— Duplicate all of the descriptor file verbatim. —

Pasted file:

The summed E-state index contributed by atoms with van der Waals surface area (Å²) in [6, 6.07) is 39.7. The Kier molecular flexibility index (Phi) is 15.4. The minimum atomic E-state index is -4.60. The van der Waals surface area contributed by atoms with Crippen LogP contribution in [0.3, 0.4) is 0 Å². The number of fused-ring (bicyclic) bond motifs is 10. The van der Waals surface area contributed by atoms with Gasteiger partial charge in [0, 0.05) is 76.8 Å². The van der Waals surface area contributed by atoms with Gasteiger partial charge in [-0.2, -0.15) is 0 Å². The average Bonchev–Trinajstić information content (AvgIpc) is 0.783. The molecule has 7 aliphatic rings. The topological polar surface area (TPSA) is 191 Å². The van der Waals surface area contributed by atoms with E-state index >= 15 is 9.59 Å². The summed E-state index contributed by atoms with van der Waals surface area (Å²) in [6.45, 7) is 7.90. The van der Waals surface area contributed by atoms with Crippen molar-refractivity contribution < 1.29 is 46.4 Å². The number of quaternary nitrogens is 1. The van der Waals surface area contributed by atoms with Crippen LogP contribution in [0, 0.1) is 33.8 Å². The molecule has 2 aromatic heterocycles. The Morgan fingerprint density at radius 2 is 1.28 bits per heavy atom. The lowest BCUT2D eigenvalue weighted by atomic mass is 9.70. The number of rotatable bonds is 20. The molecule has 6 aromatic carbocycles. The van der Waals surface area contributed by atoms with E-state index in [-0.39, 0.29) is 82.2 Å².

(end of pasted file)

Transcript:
The summed E-state index contributed by atoms with van der Waals surface area (Å²) in [6, 6.07) is 39.7. The Kier molecular flexibility index (Phi) is 15.4. The minimum atomic E-state index is -4.60. The van der Waals surface area contributed by atoms with Crippen LogP contribution in [0.3, 0.4) is 0 Å². The number of fused-ring (bicyclic) bond motifs is 10. The van der Waals surface area contributed by atoms with Gasteiger partial charge in [0, 0.05) is 76.8 Å². The van der Waals surface area contributed by atoms with Gasteiger partial charge in [-0.2, -0.15) is 0 Å². The average Bonchev–Trinajstić information content (AvgIpc) is 0.783. The molecule has 7 aliphatic rings. The topological polar surface area (TPSA) is 191 Å². The van der Waals surface area contributed by atoms with E-state index >= 15 is 9.59 Å². The summed E-state index contributed by atoms with van der Waals surface area (Å²) in [6.45, 7) is 7.90. The van der Waals surface area contributed by atoms with Crippen molar-refractivity contribution < 1.29 is 46.4 Å². The number of quaternary nitrogens is 1. The van der Waals surface area contributed by atoms with Crippen LogP contribution in [0, 0.1) is 33.8 Å². The molecule has 2 aromatic heterocycles. The Morgan fingerprint density at radius 2 is 1.28 bits per heavy atom. The lowest BCUT2D eigenvalue weighted by atomic mass is 9.70. The number of rotatable bonds is 20. The molecule has 6 aromatic carbocycles. The van der Waals surface area contributed by atoms with E-state index in [-0.39, 0.29) is 82.2 Å².